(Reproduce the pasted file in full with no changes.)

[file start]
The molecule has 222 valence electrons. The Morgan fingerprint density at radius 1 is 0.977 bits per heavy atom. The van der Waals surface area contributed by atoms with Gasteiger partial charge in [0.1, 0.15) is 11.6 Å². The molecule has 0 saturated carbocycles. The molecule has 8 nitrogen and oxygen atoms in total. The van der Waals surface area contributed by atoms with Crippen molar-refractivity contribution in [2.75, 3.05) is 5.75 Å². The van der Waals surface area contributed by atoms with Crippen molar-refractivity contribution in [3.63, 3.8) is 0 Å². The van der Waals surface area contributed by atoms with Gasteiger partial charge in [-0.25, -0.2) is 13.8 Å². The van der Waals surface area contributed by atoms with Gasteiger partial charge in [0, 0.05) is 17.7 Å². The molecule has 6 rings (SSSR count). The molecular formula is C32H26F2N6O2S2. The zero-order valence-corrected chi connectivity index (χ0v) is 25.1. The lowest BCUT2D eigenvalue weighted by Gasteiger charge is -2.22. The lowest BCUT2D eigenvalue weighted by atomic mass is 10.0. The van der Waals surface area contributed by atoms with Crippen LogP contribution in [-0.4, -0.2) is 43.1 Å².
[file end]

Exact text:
The molecule has 222 valence electrons. The Morgan fingerprint density at radius 1 is 0.977 bits per heavy atom. The van der Waals surface area contributed by atoms with Gasteiger partial charge in [0.1, 0.15) is 11.6 Å². The molecule has 0 saturated carbocycles. The molecule has 8 nitrogen and oxygen atoms in total. The van der Waals surface area contributed by atoms with Crippen molar-refractivity contribution in [2.75, 3.05) is 5.75 Å². The van der Waals surface area contributed by atoms with Crippen molar-refractivity contribution in [3.63, 3.8) is 0 Å². The van der Waals surface area contributed by atoms with Gasteiger partial charge in [-0.25, -0.2) is 13.8 Å². The van der Waals surface area contributed by atoms with Gasteiger partial charge in [0, 0.05) is 17.7 Å². The molecule has 6 rings (SSSR count). The molecular formula is C32H26F2N6O2S2. The zero-order valence-corrected chi connectivity index (χ0v) is 25.1. The lowest BCUT2D eigenvalue weighted by Gasteiger charge is -2.22. The lowest BCUT2D eigenvalue weighted by atomic mass is 10.0. The van der Waals surface area contributed by atoms with Crippen LogP contribution in [-0.4, -0.2) is 43.1 Å².